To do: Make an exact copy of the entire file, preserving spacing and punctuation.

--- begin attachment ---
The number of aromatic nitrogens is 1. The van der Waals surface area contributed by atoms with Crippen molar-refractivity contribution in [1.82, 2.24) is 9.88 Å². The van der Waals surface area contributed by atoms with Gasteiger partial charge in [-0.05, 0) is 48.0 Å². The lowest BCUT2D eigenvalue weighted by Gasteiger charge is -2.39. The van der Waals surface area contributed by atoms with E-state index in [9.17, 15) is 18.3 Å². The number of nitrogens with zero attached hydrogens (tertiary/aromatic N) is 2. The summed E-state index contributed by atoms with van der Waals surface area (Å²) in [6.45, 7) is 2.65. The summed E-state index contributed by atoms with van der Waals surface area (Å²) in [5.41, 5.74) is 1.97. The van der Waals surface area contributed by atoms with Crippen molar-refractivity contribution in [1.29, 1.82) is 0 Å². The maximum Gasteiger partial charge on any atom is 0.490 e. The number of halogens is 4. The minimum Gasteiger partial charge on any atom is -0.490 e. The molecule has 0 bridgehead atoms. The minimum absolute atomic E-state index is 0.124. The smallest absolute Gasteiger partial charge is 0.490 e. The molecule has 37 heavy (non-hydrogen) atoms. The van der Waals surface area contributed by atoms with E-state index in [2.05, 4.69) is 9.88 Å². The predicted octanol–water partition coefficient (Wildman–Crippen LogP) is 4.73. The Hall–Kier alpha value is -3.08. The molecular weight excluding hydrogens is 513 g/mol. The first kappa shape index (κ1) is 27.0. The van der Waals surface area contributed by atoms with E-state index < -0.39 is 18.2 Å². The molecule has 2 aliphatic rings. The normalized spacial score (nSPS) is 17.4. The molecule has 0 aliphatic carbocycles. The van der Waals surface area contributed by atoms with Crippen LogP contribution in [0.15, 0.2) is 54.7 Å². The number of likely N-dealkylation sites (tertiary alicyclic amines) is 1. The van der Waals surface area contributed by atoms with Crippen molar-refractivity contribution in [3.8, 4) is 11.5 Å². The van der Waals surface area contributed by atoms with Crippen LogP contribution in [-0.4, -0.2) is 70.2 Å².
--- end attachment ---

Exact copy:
The number of aromatic nitrogens is 1. The van der Waals surface area contributed by atoms with Crippen molar-refractivity contribution in [1.82, 2.24) is 9.88 Å². The van der Waals surface area contributed by atoms with Gasteiger partial charge in [-0.05, 0) is 48.0 Å². The lowest BCUT2D eigenvalue weighted by Gasteiger charge is -2.39. The van der Waals surface area contributed by atoms with E-state index in [9.17, 15) is 18.3 Å². The number of nitrogens with zero attached hydrogens (tertiary/aromatic N) is 2. The summed E-state index contributed by atoms with van der Waals surface area (Å²) in [6.45, 7) is 2.65. The summed E-state index contributed by atoms with van der Waals surface area (Å²) in [5.41, 5.74) is 1.97. The van der Waals surface area contributed by atoms with Crippen molar-refractivity contribution in [1.29, 1.82) is 0 Å². The maximum Gasteiger partial charge on any atom is 0.490 e. The number of halogens is 4. The minimum Gasteiger partial charge on any atom is -0.490 e. The molecule has 0 bridgehead atoms. The minimum absolute atomic E-state index is 0.124. The smallest absolute Gasteiger partial charge is 0.490 e. The molecule has 37 heavy (non-hydrogen) atoms. The van der Waals surface area contributed by atoms with E-state index in [2.05, 4.69) is 9.88 Å². The predicted octanol–water partition coefficient (Wildman–Crippen LogP) is 4.73. The Hall–Kier alpha value is -3.08. The molecular weight excluding hydrogens is 513 g/mol. The first kappa shape index (κ1) is 27.0. The van der Waals surface area contributed by atoms with E-state index < -0.39 is 18.2 Å². The molecule has 2 aliphatic rings. The normalized spacial score (nSPS) is 17.4. The molecule has 0 aliphatic carbocycles. The van der Waals surface area contributed by atoms with Crippen LogP contribution in [0.15, 0.2) is 54.7 Å². The number of likely N-dealkylation sites (tertiary alicyclic amines) is 1. The van der Waals surface area contributed by atoms with Crippen molar-refractivity contribution in [3.8, 4) is 11.5 Å². The van der Waals surface area contributed by atoms with Crippen LogP contribution in [-0.4, -0.2) is 70.2 Å².